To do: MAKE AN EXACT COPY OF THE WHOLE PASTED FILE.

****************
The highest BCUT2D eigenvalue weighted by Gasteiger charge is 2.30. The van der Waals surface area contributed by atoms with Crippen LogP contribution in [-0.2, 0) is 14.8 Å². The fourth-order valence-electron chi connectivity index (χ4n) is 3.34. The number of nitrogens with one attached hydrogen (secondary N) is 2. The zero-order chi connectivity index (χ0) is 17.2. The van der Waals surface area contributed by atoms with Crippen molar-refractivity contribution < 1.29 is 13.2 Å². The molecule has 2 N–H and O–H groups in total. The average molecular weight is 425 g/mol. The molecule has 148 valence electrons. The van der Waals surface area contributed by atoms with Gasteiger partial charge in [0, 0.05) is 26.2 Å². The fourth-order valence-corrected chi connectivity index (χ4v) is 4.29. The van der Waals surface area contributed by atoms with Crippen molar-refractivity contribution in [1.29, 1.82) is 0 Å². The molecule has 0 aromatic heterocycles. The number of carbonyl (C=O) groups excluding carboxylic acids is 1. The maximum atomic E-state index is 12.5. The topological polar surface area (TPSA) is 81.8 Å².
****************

The highest BCUT2D eigenvalue weighted by Gasteiger charge is 2.30. The van der Waals surface area contributed by atoms with Crippen LogP contribution in [-0.2, 0) is 14.8 Å². The fourth-order valence-electron chi connectivity index (χ4n) is 3.34. The number of nitrogens with one attached hydrogen (secondary N) is 2. The zero-order chi connectivity index (χ0) is 17.2. The van der Waals surface area contributed by atoms with Crippen molar-refractivity contribution < 1.29 is 13.2 Å². The molecule has 2 N–H and O–H groups in total. The average molecular weight is 425 g/mol. The molecule has 148 valence electrons. The van der Waals surface area contributed by atoms with Gasteiger partial charge in [0, 0.05) is 26.2 Å². The fourth-order valence-corrected chi connectivity index (χ4v) is 4.29. The van der Waals surface area contributed by atoms with Crippen molar-refractivity contribution in [1.29, 1.82) is 0 Å². The molecule has 0 aromatic heterocycles. The number of carbonyl (C=O) groups excluding carboxylic acids is 1. The maximum atomic E-state index is 12.5. The topological polar surface area (TPSA) is 81.8 Å².